In 2007 were you an employee whose employer paid you as an independent contractor? Employees usually receive a Form W-2 while independent contractors usually receive a Form 1099-MISC.
Generally, a worker who received a Form 1099 for services provided as an independent contractor must report the income on Schedule C and pay self-employment tax on the net profit using Schedule SE. However, if the worker was actually an employee, rather than an independent contractor, the worker is not required to pay the full self-employment tax, and expenses can only be deducted as an itemized deduction.
Beginning in 2007, Form 8919, Uncollected Social Security and Medicare Tax on Wages, may be used if you were an employee and your employer did not withhold your share these taxes and you meet certain criteria. These taxes will then be credited to your social security records.
To be eligible to use Form 8919 you must meet one of several criteria indicating that you were an employee while performing these services. The criteria include:
- You filed Form SS-8, Determination of Worker Status for Purposes of Federal Employment Taxes and Income Tax Withholding, and received a determination letter from the IRS stating that you are an employee of the firm.
- You have been designated as a “section 530 employee” by your employer or by the IRS prior to January 1, 1997.
- You have received other correspondence from the IRS that states you are an employee.
- You were previously treated as an employee by the firm and you are performing services in a similar capacity and under similar direction and control.
- Your co-workers are performing similar services under similar direction and control and are treated as employees.
- Your co-workers are performing similar services under similar direction and control and filed Form SS-8 for the firm and received a determination that they were employees.
- You have filed Form SS-8 with the IRS and have not yet received a reply.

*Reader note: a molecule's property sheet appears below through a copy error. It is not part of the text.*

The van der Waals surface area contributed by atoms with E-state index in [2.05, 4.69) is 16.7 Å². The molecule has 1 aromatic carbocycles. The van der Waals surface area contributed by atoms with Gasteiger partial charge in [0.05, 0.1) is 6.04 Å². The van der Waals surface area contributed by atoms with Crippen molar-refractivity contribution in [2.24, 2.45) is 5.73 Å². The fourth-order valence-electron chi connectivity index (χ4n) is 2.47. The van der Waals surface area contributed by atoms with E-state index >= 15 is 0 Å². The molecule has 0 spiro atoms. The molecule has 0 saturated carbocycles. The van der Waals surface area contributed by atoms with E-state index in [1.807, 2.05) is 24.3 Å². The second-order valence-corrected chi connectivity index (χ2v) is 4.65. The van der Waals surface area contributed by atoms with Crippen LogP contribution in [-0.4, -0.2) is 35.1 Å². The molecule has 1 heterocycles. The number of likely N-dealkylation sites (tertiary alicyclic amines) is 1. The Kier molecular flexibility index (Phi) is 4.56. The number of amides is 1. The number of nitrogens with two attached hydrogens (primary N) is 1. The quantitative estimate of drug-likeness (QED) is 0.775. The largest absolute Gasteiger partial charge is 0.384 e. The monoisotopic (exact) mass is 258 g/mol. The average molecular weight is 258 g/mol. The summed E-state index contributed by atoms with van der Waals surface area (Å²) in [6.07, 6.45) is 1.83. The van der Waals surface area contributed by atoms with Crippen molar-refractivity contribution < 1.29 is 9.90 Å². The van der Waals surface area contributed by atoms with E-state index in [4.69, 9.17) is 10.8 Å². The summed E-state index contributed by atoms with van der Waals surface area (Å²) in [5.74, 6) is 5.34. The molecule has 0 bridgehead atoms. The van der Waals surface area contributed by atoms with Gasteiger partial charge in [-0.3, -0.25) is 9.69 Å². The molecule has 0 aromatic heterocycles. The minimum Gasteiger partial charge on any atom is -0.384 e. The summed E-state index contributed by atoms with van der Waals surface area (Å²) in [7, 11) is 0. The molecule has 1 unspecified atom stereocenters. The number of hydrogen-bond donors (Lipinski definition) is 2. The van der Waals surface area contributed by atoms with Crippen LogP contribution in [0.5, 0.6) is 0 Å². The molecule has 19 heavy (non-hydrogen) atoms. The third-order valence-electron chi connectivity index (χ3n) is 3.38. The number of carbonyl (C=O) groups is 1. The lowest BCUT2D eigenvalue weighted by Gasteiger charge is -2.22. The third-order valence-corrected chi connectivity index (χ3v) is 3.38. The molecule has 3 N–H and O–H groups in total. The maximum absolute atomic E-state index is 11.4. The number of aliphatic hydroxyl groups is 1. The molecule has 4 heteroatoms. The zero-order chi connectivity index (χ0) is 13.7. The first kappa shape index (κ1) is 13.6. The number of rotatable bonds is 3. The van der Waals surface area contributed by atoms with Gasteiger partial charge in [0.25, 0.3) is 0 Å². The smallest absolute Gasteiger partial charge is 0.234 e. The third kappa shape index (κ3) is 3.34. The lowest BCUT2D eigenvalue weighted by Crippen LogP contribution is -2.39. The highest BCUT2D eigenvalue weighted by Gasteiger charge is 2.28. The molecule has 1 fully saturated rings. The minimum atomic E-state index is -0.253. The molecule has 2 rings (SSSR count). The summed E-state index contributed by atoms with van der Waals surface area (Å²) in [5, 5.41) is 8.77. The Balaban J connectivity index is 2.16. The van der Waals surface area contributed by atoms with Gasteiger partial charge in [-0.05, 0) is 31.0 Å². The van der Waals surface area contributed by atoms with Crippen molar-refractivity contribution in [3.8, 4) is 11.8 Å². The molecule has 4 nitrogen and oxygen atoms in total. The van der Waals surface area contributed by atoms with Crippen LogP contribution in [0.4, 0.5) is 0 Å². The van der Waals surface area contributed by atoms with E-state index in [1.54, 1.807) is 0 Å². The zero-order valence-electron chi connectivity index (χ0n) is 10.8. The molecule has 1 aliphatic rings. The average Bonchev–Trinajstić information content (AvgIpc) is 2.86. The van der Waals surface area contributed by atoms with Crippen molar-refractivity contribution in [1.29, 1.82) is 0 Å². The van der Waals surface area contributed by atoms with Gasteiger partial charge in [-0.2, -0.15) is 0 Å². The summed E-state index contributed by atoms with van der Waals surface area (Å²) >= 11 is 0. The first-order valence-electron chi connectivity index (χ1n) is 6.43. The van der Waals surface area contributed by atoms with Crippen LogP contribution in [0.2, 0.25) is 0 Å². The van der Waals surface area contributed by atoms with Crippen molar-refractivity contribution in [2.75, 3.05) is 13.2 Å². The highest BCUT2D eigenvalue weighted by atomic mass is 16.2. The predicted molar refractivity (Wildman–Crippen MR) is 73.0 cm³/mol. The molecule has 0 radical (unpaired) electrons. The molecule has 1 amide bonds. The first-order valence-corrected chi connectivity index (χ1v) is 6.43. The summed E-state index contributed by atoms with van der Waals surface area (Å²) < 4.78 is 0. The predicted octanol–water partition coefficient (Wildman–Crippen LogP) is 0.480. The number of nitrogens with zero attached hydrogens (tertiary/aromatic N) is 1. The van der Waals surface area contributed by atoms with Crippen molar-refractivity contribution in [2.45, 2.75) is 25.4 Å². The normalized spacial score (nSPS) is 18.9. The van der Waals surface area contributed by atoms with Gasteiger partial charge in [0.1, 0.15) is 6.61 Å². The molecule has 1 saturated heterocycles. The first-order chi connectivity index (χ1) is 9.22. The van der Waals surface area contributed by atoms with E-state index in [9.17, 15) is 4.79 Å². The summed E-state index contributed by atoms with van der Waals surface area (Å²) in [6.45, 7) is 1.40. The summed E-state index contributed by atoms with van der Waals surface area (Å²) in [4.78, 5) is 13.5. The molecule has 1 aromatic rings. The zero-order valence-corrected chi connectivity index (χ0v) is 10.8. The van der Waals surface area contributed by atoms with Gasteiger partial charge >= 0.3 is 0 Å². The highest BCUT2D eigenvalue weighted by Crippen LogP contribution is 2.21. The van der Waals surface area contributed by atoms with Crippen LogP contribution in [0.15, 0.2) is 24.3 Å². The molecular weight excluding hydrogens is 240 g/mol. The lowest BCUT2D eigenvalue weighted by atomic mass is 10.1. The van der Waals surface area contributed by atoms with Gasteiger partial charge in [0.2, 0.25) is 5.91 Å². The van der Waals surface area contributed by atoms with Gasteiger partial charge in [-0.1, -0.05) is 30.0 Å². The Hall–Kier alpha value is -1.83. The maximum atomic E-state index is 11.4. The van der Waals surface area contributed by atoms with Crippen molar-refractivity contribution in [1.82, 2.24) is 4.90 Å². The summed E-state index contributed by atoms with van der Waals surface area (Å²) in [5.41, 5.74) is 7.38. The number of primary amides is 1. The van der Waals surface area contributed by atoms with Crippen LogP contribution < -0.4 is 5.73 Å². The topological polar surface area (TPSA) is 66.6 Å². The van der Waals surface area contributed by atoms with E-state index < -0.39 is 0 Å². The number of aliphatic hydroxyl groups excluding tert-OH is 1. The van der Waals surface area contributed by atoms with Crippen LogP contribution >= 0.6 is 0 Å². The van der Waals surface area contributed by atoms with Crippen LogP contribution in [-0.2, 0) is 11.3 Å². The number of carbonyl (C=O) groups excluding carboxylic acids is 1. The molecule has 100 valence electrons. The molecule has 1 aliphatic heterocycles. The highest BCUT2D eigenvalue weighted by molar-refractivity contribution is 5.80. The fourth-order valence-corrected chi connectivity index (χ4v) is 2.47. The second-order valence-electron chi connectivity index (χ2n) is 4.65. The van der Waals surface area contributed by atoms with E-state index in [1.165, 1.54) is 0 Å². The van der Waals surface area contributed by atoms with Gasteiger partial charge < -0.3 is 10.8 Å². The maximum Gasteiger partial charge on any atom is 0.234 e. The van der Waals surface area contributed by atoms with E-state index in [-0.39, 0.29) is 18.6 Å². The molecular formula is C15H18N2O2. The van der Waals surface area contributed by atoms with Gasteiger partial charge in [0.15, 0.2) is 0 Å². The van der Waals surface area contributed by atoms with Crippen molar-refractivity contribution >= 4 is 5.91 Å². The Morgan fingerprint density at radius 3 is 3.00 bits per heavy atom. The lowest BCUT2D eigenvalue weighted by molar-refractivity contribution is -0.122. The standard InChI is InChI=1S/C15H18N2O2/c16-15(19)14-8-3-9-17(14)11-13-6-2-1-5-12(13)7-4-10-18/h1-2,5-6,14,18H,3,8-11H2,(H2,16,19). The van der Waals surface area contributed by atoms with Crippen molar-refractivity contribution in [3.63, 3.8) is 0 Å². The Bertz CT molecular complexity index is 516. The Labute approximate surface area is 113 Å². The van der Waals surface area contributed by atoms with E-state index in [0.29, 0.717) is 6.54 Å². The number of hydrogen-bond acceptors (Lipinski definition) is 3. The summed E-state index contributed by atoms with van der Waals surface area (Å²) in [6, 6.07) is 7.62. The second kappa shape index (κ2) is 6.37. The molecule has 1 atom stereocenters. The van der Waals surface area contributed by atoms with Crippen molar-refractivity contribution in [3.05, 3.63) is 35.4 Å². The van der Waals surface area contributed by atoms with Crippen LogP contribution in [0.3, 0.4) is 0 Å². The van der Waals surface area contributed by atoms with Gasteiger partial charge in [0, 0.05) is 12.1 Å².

For more information see Form 8919, Uncollected Social Security and Medicare Tax on Wages available on the IRS Web site at IRS.gov or by calling 800-TAX FORM (800-829-3676).
Remember that for the genuine IRS Web site be sure to use .gov. Don’t be confused by internet sites that end in .com, .net, .org or other designations instead of .gov. The address of the official IRS governmental Web site is www.irs.gov.
=[TaxMama Note: Boy did IRS leave out a whole lot in this announcement!
In order to use this form, you have to use several others, too!
See the Resource Box below for links to all the forms I am about to describe for you.
To use this form, you need to use two others as well – for EACH 1099 you received that you are contesting.
1) Form 4852 – Substitute for W-2 – fill out one of these to replace each 1099. Include the state info, since you can also use this with your state return.
This is the one we always used in the past.
2) Fill out Form SS-8 for each job – to prove that you were not an employee. You will need to include a copy with your tax return AND file it with IRS at the mailing address on the form’s instructions.
In the past, we only used to use this when the amount was quite large. Now, it seems you must use this every time.
It’s a huge amount of work and some of us have protested to IRS and suggested that they establish a policy providing a minimum income level where the SS-8 is waived. No response yet.
Read the instructions for each form carefully.
Cross your t’s; dot your i’s – and you’ll have quite an adventure in filing. You’ll probably need to get the help of a tax professional to do this correctly. It IS complicated.
But, once you’re done, you’ll pay less in taxes – AND you will have the joy of placing those former employers under the scrutiny of IRS. ]
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- Form 1099-MISC :: Report of Miscellaneous Income you received
Form 8919 :: Uncollected Social Security and Medicare Tax on Wages
- Form 4852 :: Substitute for W-2
- Form SS-8 :: Determination of Worker Status for Purposes of Federal Employment Taxes